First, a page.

Wednesday, June 27, 2012

How even a good idea can imply a negative message

Myntra.com's latest campaign 'Real life mein aisa hota hain kya' focuses on its 'amazing' 30 day return policy. According to the latest ad from this campaign Myntra will give cashback after trials / usage for reasons as flimsy as 'the customer not getting a good feeling on wearing' their products. Ofcourse the retail stores would not give a similar assurance and replace sunglasses / dresses for any reason nearly a month after it being bought. Hence the ad goes 'would such things happen in real life' except ofcourse at Myntra.




But another implied message in this ad, for online buyers, is that there is a high chance of the newly bought product from Myntra being someone else's discard. I am not sure this aspect has been looked into by the Planners. When the Account Planning team sat on it and reviewed the features of the brand to tackle the problem of low trials for apparels and accessories they would have found the 30 day return feature as way to get their audience stand up and take notice. And in creative execution who doesnt exaggerate. The resulting ad, currently on television, shows a man return sunglasses as he didnt seem to get 'that feeling' on wearing it and still get a full cash refund. It really assures Indian customers, who havent yet caught on to online shopping especially for apparell, shoes and accessories which Myntra retails. Through these ads, I feel, the Planning team will achieve its campaign objective of getting new people to try Myntra.com. But I am not sure why they did not consider the earlier mentioned negative fallout of this campaign. Afterall there are many such popular beliefs in India: like cheap products arent of good quality, easy replacement means retailer repacks the goods, etc.
I am also unsure why the client didnt consider the operational fallout of such a campaign that encourages people to return products they do not like on second or even on third thought. This will lead to higher percentage of return on the already inefficient Cash on Delivery (COD) distribution. And even if the customer pays on delivery after checking and trying the product she can still return the product if she has a change of mind within 30 days. This could lead to small usages of the withering products like readymade dresses, shoes, etc. before returning. If Myntra questions much and doesnt give immediate cash refunds as easily as shown in the ad it will lead to customer backlash. This could be tackled by Myntra in asking its customer to courier the products back- larger packages are costly to ship for retail customers - to detest returns. Another method is to give 'Cashback' instead of cash back i.e. not return the money to the customer but to give them a credit note to purchase on Myntra. But this goes against the encouraging ad from the campaign which shows the customer getting real cash from the store while returning a product. The above two methods could reduce returns but could lead to negative publicity from agitated customers who will vent their anger in online forums. And the fallout of such an image online spells doom for an online reatiler like Myntra.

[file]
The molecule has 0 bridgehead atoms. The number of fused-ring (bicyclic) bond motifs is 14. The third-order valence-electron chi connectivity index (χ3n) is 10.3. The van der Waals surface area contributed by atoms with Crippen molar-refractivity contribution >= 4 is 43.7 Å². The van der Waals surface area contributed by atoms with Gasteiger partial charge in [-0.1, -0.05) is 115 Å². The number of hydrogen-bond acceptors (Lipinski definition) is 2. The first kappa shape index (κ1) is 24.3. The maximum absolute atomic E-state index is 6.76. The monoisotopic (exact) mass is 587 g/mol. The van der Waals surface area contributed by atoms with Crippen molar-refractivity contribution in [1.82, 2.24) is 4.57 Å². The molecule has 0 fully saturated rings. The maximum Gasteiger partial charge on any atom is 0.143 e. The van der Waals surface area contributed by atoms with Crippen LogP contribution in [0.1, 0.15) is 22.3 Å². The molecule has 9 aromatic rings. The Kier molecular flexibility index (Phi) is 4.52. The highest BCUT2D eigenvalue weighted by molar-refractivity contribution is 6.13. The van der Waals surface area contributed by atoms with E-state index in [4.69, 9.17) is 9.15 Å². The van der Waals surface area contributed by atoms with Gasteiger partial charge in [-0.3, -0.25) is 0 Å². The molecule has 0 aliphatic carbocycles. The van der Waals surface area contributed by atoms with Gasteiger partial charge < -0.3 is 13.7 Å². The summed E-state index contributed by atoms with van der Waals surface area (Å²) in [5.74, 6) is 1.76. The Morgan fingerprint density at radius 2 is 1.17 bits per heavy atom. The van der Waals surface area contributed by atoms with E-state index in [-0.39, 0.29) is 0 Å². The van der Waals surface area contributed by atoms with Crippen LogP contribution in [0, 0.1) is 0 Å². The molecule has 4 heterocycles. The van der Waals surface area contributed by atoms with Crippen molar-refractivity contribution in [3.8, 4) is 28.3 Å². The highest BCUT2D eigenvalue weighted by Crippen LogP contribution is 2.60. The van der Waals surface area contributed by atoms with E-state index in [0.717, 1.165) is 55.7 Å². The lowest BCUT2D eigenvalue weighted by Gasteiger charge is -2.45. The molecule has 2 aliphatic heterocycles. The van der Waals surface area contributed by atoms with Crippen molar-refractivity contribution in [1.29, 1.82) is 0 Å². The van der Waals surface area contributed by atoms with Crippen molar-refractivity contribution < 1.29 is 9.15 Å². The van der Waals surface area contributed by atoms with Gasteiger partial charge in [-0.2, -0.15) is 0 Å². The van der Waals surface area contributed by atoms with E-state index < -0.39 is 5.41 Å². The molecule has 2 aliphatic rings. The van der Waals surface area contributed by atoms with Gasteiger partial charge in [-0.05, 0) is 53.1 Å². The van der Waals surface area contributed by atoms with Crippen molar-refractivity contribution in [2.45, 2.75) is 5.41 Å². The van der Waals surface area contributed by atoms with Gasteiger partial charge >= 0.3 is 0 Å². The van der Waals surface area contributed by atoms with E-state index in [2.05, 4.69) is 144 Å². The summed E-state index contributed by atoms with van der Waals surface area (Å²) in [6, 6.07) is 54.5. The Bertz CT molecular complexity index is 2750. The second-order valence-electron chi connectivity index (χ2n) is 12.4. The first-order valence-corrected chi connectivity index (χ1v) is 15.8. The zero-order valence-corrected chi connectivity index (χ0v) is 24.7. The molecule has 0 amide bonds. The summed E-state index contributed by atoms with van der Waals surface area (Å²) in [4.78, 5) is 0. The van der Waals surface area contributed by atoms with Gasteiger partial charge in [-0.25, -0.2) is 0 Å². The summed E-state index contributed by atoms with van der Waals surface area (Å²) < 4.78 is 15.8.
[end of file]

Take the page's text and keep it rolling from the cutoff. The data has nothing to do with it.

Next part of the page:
Myntra.com's Facebook Page's Cover photo
Else Myntra will have to keep around 10-20% of its revenue for such returns and consider this as a marketing expense to instill the brand and online purchase option in the customers minds. Still the risk of establishing itself on this singular value is high as it will later become difficult for the brand to move ahead of this feature.



Heres the first ad from this campaign which seems to imply that one can try a dress and buy it even in an online store. It maps an experience of buying a dress in a physical outlet and does a good job of it. It encourages people to order product on COD, try those and pay for ones they like while the rest and shipped back.



But the next ad in this campaign seen above is where the issue aggravates. It takes the '30 day return policy' further by showing a man return the sunglasses he bought earlier simply beacuse he didnt seem to get 'that feeling' on  wearing it and then gets cask back. 

There are many implied messages in any communication and Brand Planners should always find and avoid any negative implications in a communication. Afterall the same message can be communicated in a different way without the negative implied messages. And Clients need to be prepared about the operational aspects involved in an advertising campaign than consider it just a communication tool which would not impact the functioning of the business in any other way than just sales.


[More: How Lava used First mover advantage of Branding to get great PR]